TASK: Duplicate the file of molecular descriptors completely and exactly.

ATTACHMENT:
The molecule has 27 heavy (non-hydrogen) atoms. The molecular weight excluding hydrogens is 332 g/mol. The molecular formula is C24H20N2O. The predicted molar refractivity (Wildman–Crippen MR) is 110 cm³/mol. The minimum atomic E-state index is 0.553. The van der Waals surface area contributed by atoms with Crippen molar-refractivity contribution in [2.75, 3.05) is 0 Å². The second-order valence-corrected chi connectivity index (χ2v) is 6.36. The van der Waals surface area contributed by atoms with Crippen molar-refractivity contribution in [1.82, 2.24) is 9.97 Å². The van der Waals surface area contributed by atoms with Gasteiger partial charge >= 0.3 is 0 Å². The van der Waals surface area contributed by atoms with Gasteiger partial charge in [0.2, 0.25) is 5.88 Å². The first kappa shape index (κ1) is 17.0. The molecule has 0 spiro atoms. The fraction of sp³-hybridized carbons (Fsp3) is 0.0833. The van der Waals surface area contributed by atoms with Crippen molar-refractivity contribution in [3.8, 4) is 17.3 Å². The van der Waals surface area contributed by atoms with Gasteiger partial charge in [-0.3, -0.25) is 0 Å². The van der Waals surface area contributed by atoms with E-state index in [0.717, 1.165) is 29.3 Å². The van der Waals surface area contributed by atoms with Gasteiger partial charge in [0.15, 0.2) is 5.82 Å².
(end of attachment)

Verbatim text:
The molecule has 27 heavy (non-hydrogen) atoms. The molecular weight excluding hydrogens is 332 g/mol. The molecular formula is C24H20N2O. The predicted molar refractivity (Wildman–Crippen MR) is 110 cm³/mol. The minimum atomic E-state index is 0.553. The van der Waals surface area contributed by atoms with Crippen molar-refractivity contribution in [2.75, 3.05) is 0 Å². The second-order valence-corrected chi connectivity index (χ2v) is 6.36. The van der Waals surface area contributed by atoms with Crippen molar-refractivity contribution in [1.82, 2.24) is 9.97 Å². The van der Waals surface area contributed by atoms with Gasteiger partial charge >= 0.3 is 0 Å². The van der Waals surface area contributed by atoms with Gasteiger partial charge in [0.2, 0.25) is 5.88 Å². The first kappa shape index (κ1) is 17.0. The molecule has 0 spiro atoms. The fraction of sp³-hybridized carbons (Fsp3) is 0.0833. The van der Waals surface area contributed by atoms with Crippen molar-refractivity contribution in [3.8, 4) is 17.3 Å². The van der Waals surface area contributed by atoms with Gasteiger partial charge in [-0.3, -0.25) is 0 Å². The van der Waals surface area contributed by atoms with E-state index in [0.717, 1.165) is 29.3 Å². The van der Waals surface area contributed by atoms with Gasteiger partial charge in [0.15, 0.2) is 5.82 Å².